Faculty of Education - Theses

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    Liberal education, Heidegger and digital information technology
    Barker, Matthew Steve (2010)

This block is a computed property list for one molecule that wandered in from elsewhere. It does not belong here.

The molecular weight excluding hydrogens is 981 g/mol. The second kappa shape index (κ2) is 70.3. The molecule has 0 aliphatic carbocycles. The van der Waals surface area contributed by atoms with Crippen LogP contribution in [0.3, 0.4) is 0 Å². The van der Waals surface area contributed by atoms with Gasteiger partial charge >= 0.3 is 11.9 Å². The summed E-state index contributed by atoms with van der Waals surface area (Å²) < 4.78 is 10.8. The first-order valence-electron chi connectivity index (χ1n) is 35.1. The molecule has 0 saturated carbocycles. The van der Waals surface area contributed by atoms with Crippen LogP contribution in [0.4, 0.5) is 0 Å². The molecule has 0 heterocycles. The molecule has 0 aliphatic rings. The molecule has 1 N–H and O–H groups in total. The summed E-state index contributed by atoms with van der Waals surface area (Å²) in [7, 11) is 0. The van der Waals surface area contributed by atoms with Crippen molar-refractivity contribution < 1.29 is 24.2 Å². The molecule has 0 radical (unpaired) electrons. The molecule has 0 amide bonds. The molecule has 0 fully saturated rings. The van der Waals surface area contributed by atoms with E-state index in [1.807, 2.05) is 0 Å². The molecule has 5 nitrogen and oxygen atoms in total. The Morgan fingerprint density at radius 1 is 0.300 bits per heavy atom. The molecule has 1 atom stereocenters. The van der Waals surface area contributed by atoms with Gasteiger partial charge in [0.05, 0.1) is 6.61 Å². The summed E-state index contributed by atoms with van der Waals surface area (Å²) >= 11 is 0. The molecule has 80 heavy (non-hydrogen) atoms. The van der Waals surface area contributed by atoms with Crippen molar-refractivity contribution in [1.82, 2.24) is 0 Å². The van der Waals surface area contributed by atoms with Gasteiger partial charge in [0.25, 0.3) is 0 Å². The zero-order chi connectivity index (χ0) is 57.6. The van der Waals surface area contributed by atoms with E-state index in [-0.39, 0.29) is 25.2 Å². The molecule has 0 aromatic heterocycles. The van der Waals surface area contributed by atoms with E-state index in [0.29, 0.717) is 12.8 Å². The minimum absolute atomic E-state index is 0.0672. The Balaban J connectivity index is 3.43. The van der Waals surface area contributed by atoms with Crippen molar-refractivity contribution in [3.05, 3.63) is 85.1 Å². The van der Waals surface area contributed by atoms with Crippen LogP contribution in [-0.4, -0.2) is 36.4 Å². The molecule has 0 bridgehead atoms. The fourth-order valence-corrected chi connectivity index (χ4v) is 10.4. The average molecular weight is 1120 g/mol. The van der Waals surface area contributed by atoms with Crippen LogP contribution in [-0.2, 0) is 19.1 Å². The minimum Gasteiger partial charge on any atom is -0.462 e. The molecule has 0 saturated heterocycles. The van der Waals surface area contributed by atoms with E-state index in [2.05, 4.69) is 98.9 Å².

Digital information technology in contemporary education has generally been represented as a tool for which students need to become appropriately skilled in order to be thoroughly prepared to participate in society. This has meant that the utilisation of digital information technology in schools has often been accompanied by instrumental attitudes. Such approaches characteristically view technology in terms of its usefulness and relevance for passively facilitating the intentions of human actions. Supported by this instrumental understanding, it has been assumed that digital information technology has a neutral and benign influence on education. In this thesis I shall argue that the instrumental approach which has accompanied the utilisation of digital information technology in schools fails to recognise the negative influence which it can have on the achievement of liberal educational aims. Here I have focused on both “classical-humanist” and “modern” liberal aims of education (Miller, 2007, pp.185-186), which emphasise the development of the student’s personal culture and sense of autonomy. I shall employ Heidegger’s interpretation of modern technology in a critical appraisal of the instrumental way in which we relate to technology so as to show how this can lead to dimensions of our existence becoming technologically determined. Heidegger’s (1993a) suggestion to poetically reflect on technology to access a “saving power” (p.334) that may avert this determinative capacity is then considered as way to develop alternate understandings of digital information technology. To facilitate further development of alternate understandings of digital information technology I have examined the technical properties which differentiate it from other forms of technology. Central to these properties is the process used to digitise ‘real world’ or analogue information. This process can have significant influence on determining dimensions of our existence by privileging digital data which is more compatible with the functioning of this technology. In contrast, I explore the practices of post-digital artists so as to demonstrate how expressive responses to digital information technology have been achieved which appear to acknowledge Heidegger’s saving power. I will conclude by proposing a post-digital approach to education which both supports liberal educational aims and counteracts the possibility of technological determinism inherent to instrumental approaches to digital information technology.